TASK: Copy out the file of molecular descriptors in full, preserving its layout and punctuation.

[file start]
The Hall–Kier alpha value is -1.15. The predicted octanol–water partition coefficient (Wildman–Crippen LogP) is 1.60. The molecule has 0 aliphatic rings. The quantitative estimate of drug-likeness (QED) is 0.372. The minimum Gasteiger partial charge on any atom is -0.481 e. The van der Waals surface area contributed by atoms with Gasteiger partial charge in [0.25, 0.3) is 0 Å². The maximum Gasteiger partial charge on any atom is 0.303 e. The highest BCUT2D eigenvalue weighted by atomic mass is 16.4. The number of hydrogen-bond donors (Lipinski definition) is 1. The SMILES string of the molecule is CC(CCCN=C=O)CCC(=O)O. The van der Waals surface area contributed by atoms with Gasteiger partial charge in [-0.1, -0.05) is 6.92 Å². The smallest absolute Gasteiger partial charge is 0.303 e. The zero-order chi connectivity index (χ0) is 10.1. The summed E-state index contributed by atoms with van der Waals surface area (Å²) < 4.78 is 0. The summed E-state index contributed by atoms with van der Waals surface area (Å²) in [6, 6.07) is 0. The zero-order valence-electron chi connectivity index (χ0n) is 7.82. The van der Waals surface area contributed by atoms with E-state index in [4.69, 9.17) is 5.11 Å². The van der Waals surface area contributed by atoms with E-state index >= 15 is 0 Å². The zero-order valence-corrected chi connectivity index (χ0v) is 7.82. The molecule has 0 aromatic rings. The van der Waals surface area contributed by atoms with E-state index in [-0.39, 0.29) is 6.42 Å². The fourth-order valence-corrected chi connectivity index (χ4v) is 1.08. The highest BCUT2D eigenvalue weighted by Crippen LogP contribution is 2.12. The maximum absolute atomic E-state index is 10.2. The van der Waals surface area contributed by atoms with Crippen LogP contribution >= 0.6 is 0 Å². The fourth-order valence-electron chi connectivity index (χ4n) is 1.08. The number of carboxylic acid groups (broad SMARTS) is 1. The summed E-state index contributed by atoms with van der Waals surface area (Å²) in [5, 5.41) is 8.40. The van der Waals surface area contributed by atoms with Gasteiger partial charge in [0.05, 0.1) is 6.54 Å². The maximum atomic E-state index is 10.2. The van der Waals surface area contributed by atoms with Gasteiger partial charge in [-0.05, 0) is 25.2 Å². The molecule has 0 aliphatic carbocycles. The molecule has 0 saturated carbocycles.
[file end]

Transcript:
The Hall–Kier alpha value is -1.15. The predicted octanol–water partition coefficient (Wildman–Crippen LogP) is 1.60. The molecule has 0 aliphatic rings. The quantitative estimate of drug-likeness (QED) is 0.372. The minimum Gasteiger partial charge on any atom is -0.481 e. The van der Waals surface area contributed by atoms with Gasteiger partial charge in [0.25, 0.3) is 0 Å². The maximum Gasteiger partial charge on any atom is 0.303 e. The highest BCUT2D eigenvalue weighted by atomic mass is 16.4. The number of hydrogen-bond donors (Lipinski definition) is 1. The SMILES string of the molecule is CC(CCCN=C=O)CCC(=O)O. The van der Waals surface area contributed by atoms with Gasteiger partial charge in [-0.1, -0.05) is 6.92 Å². The smallest absolute Gasteiger partial charge is 0.303 e. The zero-order chi connectivity index (χ0) is 10.1. The summed E-state index contributed by atoms with van der Waals surface area (Å²) < 4.78 is 0. The summed E-state index contributed by atoms with van der Waals surface area (Å²) in [6, 6.07) is 0. The zero-order valence-electron chi connectivity index (χ0n) is 7.82. The van der Waals surface area contributed by atoms with E-state index in [4.69, 9.17) is 5.11 Å². The van der Waals surface area contributed by atoms with E-state index >= 15 is 0 Å². The zero-order valence-corrected chi connectivity index (χ0v) is 7.82. The molecule has 0 aromatic rings. The van der Waals surface area contributed by atoms with E-state index in [-0.39, 0.29) is 6.42 Å². The fourth-order valence-corrected chi connectivity index (χ4v) is 1.08. The highest BCUT2D eigenvalue weighted by Crippen LogP contribution is 2.12. The maximum absolute atomic E-state index is 10.2. The van der Waals surface area contributed by atoms with Crippen LogP contribution >= 0.6 is 0 Å². The fourth-order valence-electron chi connectivity index (χ4n) is 1.08. The number of carboxylic acid groups (broad SMARTS) is 1. The summed E-state index contributed by atoms with van der Waals surface area (Å²) in [5, 5.41) is 8.40. The van der Waals surface area contributed by atoms with Gasteiger partial charge in [0.05, 0.1) is 6.54 Å². The maximum atomic E-state index is 10.2. The van der Waals surface area contributed by atoms with Gasteiger partial charge in [-0.05, 0) is 25.2 Å². The molecule has 0 aliphatic carbocycles. The molecule has 0 saturated carbocycles.